Book Review: If They Could See Me Now Author: Denise Welch

Denise bookI read this within 24 hours. As the first sentence in a review of a 350+ page book, that says quite a lot. I barely put it down – in fact, I think my copy will have my breakfast crumbs firmly embedded in the pages now…

This is Denise’s first novel – and I admit I am a little behind as it was published in early 2016. Late to the party – again! But I’m glad I turned up eventually.

The story focuses on Harper, a 53 year old with a rich husband living the high life in Cheshire with the ladies that lunch. So I wasn’t convinced I would relate, but I thought I’d give it a whirl…

Thing is, this isn’t so much about the superficial bits of Harper’s life – other than showing how truly superficial they are. It’s a study of relationships, love, abuse, bullying, self-esteem, mental health and independence. It explores how the family dynamic impacts on each member and reinforces a particularly important lesson in life – that you should never lose sight of who you really are.

Harper makes a huge sacrifice for love. Or at least, for what she wants to believe is love. And this story shows that abuse doesn’t have to have physical signs. That bullying doesn’t have to involve fighting. In fact, what’s important in this story is that the person experiencing the bullying and abuse may not even realise it. And when you paint a smile on your face, nobody else need realise either.

How many of us have sacrificed parts of ourselves for somebody else? I know I have many years ago. I look back and think, perhaps it was because I was young? Perhaps I was naive. But it’s not just about being young and naive, it’s far more complicated. It’s often impossible to see it when you’re on the inside. When you believe that this is the best that love has to offer. When your self-esteem has hit an all time low. Sometimes, you can’t even see that, either.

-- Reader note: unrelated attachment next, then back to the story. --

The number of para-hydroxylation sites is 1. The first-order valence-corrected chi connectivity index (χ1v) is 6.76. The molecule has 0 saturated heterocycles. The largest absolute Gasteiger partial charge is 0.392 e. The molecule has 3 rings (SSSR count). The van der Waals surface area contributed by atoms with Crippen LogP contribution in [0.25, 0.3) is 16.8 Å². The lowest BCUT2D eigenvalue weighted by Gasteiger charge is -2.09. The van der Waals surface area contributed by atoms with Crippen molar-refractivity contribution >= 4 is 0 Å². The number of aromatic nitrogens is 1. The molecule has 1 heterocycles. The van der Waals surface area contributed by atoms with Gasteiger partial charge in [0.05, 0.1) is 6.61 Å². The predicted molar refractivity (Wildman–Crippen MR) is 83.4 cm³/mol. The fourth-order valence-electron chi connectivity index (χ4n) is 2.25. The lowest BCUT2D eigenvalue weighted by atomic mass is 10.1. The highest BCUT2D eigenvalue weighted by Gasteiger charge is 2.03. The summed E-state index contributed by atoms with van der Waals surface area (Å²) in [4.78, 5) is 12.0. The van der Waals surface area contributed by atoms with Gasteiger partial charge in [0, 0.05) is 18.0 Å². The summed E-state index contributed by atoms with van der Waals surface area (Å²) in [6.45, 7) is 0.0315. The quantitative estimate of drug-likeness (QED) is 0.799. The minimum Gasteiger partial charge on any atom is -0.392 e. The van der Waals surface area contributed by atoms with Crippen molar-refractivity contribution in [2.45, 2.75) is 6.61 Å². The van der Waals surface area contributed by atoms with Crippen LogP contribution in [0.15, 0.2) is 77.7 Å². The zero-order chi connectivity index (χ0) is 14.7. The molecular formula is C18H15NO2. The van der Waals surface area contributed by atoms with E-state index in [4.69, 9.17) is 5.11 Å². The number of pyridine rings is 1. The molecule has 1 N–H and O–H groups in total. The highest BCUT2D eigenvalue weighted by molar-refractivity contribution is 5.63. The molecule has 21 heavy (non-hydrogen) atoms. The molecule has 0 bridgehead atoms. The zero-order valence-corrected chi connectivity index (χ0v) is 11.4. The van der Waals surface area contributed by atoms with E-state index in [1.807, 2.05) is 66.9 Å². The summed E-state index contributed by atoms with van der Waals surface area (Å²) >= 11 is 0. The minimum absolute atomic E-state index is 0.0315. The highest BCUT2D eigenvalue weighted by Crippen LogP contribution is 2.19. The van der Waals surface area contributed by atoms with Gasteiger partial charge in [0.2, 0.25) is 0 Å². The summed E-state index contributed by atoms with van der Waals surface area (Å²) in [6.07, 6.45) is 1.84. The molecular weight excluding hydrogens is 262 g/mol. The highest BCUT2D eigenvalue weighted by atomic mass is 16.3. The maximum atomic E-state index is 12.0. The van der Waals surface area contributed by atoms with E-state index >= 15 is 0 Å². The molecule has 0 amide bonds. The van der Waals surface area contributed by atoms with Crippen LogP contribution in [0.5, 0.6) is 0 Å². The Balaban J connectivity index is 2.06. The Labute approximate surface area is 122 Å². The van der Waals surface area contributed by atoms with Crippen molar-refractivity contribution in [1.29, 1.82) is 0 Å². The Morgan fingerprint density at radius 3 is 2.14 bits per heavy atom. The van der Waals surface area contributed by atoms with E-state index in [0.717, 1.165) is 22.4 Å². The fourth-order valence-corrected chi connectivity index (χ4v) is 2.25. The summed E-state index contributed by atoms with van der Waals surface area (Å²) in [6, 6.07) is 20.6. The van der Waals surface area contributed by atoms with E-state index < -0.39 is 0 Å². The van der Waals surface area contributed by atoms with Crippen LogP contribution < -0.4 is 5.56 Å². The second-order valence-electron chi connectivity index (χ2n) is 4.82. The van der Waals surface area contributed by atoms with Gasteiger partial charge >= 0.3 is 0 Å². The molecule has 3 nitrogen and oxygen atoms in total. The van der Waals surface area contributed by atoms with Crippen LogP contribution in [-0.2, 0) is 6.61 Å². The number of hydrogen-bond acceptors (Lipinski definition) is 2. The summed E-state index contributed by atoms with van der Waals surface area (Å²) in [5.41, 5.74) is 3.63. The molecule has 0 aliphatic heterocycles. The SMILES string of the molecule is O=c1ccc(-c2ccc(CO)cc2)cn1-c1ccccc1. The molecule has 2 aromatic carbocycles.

I don’t want to give too much away, but I think what is also incredibly thought-provoking in this book is the impact that relationships can have on the wider family. And how within a family, it isn’t simply a series of individual relationships, but a bigger, whole relationship with individual parts and bonds that all react to one another – both positively and negatively.

It’s about love. Who you truly are, who you love, and allowing a little love for yourself, too. It’s not about neutralising one for the sake of the other. It’s about combining and accepting all the best, and worst, bits of each other, of a family, and making something really special. It’s the only way to thrive. Compromising who you are is a strong indicator of something toxic creeping in…

But can Harper see that? Give it a read and find out.

If they could see me now which is published by Little Brown is available to buy online – click here to order.

And he’s off!

The boy is flying free tomorrow. 18 years old and ready to soak up some Japanese culture before camping with the grizzly bears in the national parks of America. Without us. As an independent adult.

When the fuck did this happen?!

Me and Sam

Me and our Sam – when he needed us for trips away

Selfish emotions ran through our veins when he announced he wasn’t heading to university this year. It’s funny isn’t it – you think you couldn’t possibly endure any more Coldplay-on-a-loop, shit-tip teenage bedrooms with week-old cutlery and empty Ben and Jerry’s tubs, and an infuriatingly higher level of intelligence and political savvy than I have possessed in all my years put together. But when push comes to shove, I don’t want to push or shove. I want him to stay at home. In the toon. I mean, we’ve got culture here. Just look at what’s on the Quayside. Can’t he just get the number 44 into town?